Rejecting Right to Marry is Unconstitutional3 min read
There is no justification for the discrimination that thousands of gay couples face daily. Marriage is a right, not a religious ceremony. Same-sex marriage is a question of civil rights, implying that marriage is a universal right. Today’s legislation only perpetuates hatred toward the Lesbian Gay Bisexual and Transgendered community, at the expense of the fabric of American society. Put simply, it is un-American to deny these couples the right to marry.
The infinite reasons deployed against same-sex marriage in America are overwhelming enough to provoke the same question W.E.B. Du Bois had to answer regarding the plight of African Americans: “How does it feel to be a problem?”
One would hope Americans have learned from past failures.
Aside from the obvious morality of the issue, there are legal concerns with denying citizens the right to marry. First, it goes against the most fundamental principle of being American; the creed that states “all men are created equal.” This creed was questioned with the refusal to extend citizenship to African Americans. After the Civil War, the 14th Amendment was passed to guarantee the right of equal protection under the law.
The 14th Amendment states, “no State … shall deprive any person of life, liberty or property, without due process of law; nor deny to any person … the equal protection of the laws.” Do citizens with a different sexual orientation not qualify?
On marriage being a universal right, Theodore Olsen, columnist for Newsweek, writes “The United States Supreme Court has repeatedly held that marriage is one of the most fundamental rights that we have as Americans under our Constitution. It is an expression of our desire to create a social partnership, to live and share life’s joys and burdens with the person we love, and to form a lasting bond and a social identity.
The Supreme Court has said that marriage is a part of the Constitution’s protections of liberty, privacy, freedom of association, and spiritual identification. In short, the right to marry helps us to define ourselves, and our place in a community. Without it, there can be no true equality under the law.”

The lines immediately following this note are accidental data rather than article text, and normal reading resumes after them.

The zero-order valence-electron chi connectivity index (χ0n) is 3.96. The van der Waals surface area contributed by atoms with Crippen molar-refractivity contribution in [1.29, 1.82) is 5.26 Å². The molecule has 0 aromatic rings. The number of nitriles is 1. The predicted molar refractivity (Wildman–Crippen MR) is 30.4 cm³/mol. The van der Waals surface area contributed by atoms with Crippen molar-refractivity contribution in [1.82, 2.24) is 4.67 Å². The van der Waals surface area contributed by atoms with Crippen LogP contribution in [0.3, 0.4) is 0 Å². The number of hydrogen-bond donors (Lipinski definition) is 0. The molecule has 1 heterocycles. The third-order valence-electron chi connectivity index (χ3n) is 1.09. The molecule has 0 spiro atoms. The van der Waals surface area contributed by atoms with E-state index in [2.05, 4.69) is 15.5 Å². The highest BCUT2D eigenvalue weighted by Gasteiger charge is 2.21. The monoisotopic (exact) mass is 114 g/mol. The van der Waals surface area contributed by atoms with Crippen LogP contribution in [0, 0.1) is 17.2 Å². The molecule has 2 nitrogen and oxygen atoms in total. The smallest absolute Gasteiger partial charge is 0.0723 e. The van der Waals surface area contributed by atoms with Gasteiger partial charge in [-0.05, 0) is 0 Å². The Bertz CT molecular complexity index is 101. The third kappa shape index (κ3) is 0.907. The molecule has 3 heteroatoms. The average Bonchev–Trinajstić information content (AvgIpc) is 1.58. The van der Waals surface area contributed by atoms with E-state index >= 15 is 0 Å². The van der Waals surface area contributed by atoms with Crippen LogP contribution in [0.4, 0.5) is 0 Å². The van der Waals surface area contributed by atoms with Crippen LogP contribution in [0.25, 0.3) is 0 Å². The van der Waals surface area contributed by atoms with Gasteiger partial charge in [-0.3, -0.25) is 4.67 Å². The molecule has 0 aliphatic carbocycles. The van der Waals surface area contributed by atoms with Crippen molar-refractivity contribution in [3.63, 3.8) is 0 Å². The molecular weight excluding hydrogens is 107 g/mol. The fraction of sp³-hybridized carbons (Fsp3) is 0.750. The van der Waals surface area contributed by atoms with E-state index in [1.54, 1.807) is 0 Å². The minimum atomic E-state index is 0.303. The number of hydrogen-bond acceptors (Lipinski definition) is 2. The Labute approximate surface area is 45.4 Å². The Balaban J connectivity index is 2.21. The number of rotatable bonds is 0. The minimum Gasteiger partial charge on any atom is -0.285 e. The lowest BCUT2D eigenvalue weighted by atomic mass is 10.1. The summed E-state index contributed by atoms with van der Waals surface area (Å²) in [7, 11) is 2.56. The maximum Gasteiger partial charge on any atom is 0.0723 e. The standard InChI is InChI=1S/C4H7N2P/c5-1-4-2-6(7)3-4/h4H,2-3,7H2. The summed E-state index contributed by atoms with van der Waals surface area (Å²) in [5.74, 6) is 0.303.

Another popular argument is the economic benefits of heterosexual couples. In Adam Kolasinski’s article, The Secular Case against Gay Marriage, he writes “Because a marriage between two unrelated heterosexuals is likely to result in a family with children, and propagation of society is a compelling state interest. For this reason, states have, in varying degrees, restricted from marriage couples unlikely to produce children.”
But do same-sex marriages discourage heterosexual couples to have children? What about sterile individuals? Should they not have the right to get married? The discrimination against the LGBT community is obvious.
The callous politicians who continue to ban same-sex marriage need to be confronted, but an even more difficult task is at hand. How to rid individuals of preconceived biases and hatred for gays and lesbians? Discrimination of gays has a deep connection to religious ethic in this country, particularly certain Christian denominations.
This is not to say all of these denominations do not accept the LGBT community. No matter what the belief, separation of church and state exists. Former President John Adams wrote in the Treaty of Tripoli, “…the government of the United States of America is not in any sense founded on the Christian Religion,” a fact that is missing from today’s discourse on gay rights.
More importantly, missing from discourse of those who oppose same-sex marriage is empathy.